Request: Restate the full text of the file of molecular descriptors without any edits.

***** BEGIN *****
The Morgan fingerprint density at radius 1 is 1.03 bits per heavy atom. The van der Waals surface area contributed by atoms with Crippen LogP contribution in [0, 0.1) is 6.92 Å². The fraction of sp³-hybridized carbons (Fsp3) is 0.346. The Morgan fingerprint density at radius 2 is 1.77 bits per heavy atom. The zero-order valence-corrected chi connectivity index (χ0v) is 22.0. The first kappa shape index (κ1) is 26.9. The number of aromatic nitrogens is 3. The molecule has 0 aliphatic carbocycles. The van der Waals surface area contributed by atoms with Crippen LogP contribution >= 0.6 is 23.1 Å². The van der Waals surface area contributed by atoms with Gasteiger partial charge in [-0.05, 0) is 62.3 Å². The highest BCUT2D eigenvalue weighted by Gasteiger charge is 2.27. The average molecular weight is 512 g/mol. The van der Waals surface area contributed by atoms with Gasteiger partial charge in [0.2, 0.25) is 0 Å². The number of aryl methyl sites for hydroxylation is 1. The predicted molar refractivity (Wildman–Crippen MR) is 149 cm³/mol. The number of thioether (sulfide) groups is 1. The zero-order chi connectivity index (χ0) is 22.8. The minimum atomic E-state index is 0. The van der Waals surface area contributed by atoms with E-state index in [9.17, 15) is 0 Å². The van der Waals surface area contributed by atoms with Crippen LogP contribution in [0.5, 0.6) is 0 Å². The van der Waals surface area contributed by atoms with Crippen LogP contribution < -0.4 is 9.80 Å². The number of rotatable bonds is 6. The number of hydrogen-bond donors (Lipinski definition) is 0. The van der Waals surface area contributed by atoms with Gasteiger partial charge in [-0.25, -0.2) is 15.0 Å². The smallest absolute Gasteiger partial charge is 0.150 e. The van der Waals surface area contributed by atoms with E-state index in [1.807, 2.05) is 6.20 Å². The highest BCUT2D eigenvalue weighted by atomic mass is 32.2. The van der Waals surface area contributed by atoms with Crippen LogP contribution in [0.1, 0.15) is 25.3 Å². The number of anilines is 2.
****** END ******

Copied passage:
The Morgan fingerprint density at radius 1 is 1.03 bits per heavy atom. The van der Waals surface area contributed by atoms with Crippen LogP contribution in [0, 0.1) is 6.92 Å². The fraction of sp³-hybridized carbons (Fsp3) is 0.346. The Morgan fingerprint density at radius 2 is 1.77 bits per heavy atom. The zero-order valence-corrected chi connectivity index (χ0v) is 22.0. The first kappa shape index (κ1) is 26.9. The number of aromatic nitrogens is 3. The molecule has 0 aliphatic carbocycles. The van der Waals surface area contributed by atoms with Crippen LogP contribution >= 0.6 is 23.1 Å². The van der Waals surface area contributed by atoms with Gasteiger partial charge in [-0.05, 0) is 62.3 Å². The highest BCUT2D eigenvalue weighted by Gasteiger charge is 2.27. The average molecular weight is 512 g/mol. The van der Waals surface area contributed by atoms with Gasteiger partial charge in [0.2, 0.25) is 0 Å². The number of aryl methyl sites for hydroxylation is 1. The predicted molar refractivity (Wildman–Crippen MR) is 149 cm³/mol. The number of thioether (sulfide) groups is 1. The zero-order chi connectivity index (χ0) is 22.8. The minimum atomic E-state index is 0. The van der Waals surface area contributed by atoms with E-state index in [9.17, 15) is 0 Å². The van der Waals surface area contributed by atoms with Crippen LogP contribution in [0.5, 0.6) is 0 Å². The van der Waals surface area contributed by atoms with Crippen LogP contribution < -0.4 is 9.80 Å². The number of rotatable bonds is 6. The number of hydrogen-bond donors (Lipinski definition) is 0. The van der Waals surface area contributed by atoms with Gasteiger partial charge in [-0.25, -0.2) is 15.0 Å². The smallest absolute Gasteiger partial charge is 0.150 e. The van der Waals surface area contributed by atoms with E-state index in [1.807, 2.05) is 6.20 Å². The highest BCUT2D eigenvalue weighted by atomic mass is 32.2. The van der Waals surface area contributed by atoms with Crippen LogP contribution in [0.1, 0.15) is 25.3 Å². The number of anilines is 2.